We start out; the horses are in a walk. When we went a little downhill, they trotted a little and then continued at a walk. Arnold had a lot of questions about the synod convention and B[esel] told him about it. Now we went uphill, probably for a mile or more. The path went up in snake turns. At the top it was level again, then downhill. It didn’t take long before the back left horse whinnied and fired out, and now we were off and running, all four as fast as they could.

B[esel] cried, “Hoh!”

Arnold cried, “Hoh!”

But the horses did not want to hoh!

Arnold called to the boy, “Hang on tight!” Arnold grabbed the pieces of wood in front of him and hung on and let the horses run as they wished.

At first I thought, “You go to the end and drop yourself down; it’s not too high.” But then another thought came to me right away: “You are the only one who can still maybe provide help. If the horse stops kicking out, then make your way out on tongue and get on the horse behind the boy and draw the front horses to the side.” But the animal wouldn’t stop kicking. You could always see the shiny horseshoes on the bottom of his feet flashing in the air. On the right the water had torn a deep ditch, in places at least six feet deep or so. The wagon often came so close to going in this ditch that I thought, “Now it’s going to tip over,” but it always kept going past.

Finally we came to the climax. There was just one man who wanted to get up the hill with his load. “Now,” I thought, “something’s going to happen!” I was right. He quickly got off to the side when he saw us coming, but his back wheel was still on the rut. Our back axle met with his, and just like that I was lying in the distance, not far from the fence. A small sandbank was there, runoff from the hill; I shoot like an arrow headfirst into the sand, making a hole in it as big as a hen’s nest. Right next to this hole, a handbreadth or so away, a stone is lying in the ground as large as a plate and protruding from the ground. I sit up and rub the sand out of my ears and think, “Well, our dear God has sure protected you from a sudden death.” For if I had landed on that stone, I would have bashed my brains out. My baker slid down fairly close to me without injury, ran to me right away and said, “Are you hurt?” and marveled with me at my good fortune that I had not hit the stone.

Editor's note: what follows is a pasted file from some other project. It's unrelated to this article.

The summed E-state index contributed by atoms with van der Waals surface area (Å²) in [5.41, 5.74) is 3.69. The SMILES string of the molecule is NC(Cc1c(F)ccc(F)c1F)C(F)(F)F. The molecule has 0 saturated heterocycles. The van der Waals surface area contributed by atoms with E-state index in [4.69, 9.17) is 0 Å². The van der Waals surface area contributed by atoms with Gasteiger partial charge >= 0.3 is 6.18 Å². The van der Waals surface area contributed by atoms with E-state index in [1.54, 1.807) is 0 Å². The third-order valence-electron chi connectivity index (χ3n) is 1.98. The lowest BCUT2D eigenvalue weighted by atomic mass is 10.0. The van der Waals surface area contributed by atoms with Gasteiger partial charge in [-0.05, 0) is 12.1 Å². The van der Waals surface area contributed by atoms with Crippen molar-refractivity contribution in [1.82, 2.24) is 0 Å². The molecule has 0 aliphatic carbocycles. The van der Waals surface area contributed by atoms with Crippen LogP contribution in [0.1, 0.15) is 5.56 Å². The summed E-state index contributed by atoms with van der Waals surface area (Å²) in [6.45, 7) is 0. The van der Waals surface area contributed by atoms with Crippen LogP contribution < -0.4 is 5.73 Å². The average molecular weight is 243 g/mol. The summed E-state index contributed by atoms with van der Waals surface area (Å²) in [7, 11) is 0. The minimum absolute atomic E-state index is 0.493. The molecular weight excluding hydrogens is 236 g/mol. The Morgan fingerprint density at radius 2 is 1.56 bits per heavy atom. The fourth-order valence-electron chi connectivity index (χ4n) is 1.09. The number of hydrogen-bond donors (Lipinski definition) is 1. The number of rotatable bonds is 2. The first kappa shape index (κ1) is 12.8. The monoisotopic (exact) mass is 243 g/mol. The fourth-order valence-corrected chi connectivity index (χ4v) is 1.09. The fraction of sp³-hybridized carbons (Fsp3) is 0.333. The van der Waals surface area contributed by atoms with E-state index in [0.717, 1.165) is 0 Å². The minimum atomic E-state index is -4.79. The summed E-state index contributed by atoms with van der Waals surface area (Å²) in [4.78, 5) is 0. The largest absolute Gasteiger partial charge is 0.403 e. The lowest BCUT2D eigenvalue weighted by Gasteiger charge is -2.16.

On the path stood the baker’s trunk, planks were lying there, and behind me, over there along the fence, were the back wheels, the plow, and the big sack of salt, with half of it spilled out from the bottom. The others were gone. We looked around, and here comes my B[esel]. He had hung on tight to the crosspiece on which the shaft sits that holds the front and back parts of the wagon together, thinking that the back wheels were still on and would run him over and kill him, and he let himself be dragged over the stones of the washed-out path. Finally he could not take it any more and let go. There he lay, untouched. He pulls himself together and runs toward us screaming, “O my head! O my shoulders! O my hips! O my legs!” The blood was already running into his shoes.

In the distance stood a house; from there the residents saw everything. The man of the house came over and took B[esel] with him, hitched up his buggy, loaded B[esel] up, and went home with him.

My baker and I bring the trunk and planks to the side and go wandering after our cart. Below ran a small brook with a little bridge. On the other side the bank went straight up at a steep angle. At the top it’s dug out and the path bends off to the left a bit. There the wheel ran up and flings the old father over the side,9 so hard that his shoulder turns yellow and black, and he had to carry his arm in a sling. But he still went after his horses.

The path went through the valley and back up the hill in the distance. There the saddlehorse tumbled and the boy fell, right between the horses, who dragged him by the saddle strap over the stones up the hill. When they reached the top, the strap ripped, and my boy lay there. A house stood close to the path. The people come out and carry the boy inside. The man hitches a horse to a stone drag; they lay the boy on it and bring him to the inn, several miles or so further.

In front of the inn, where the horses usually stopped for a midday rest, stood a post and a water trough. The horses ran through between the post and the corner of the building. They still had the axle and one wheel on the tongue and they ran against the corner of the building with such force that they tore out a large stone at the bottom. The inn shook so much that the ladies inside thought that there was an earthquake and ran outside, but they soon saw what had happened. The one lady ran to the field to get the men; it was harvest time. The other one ran around the stall and grabbed the front horses by the head so that they would not run any further. They had run from the watering hole across the street alongside the stall towards the fence.

When my baker and I also arrived, the boy was lying on the floor. His mother was with him, a widow who didn’t live too far from there. The doctor was next to him. The others were standing around him, including old man Arnold, and were holding his arm. The poor boy! His back looked like a piece of raw flesh, his arm was crushed, his shoulder was dislocated, his leg was broken, and several ribs were cracked.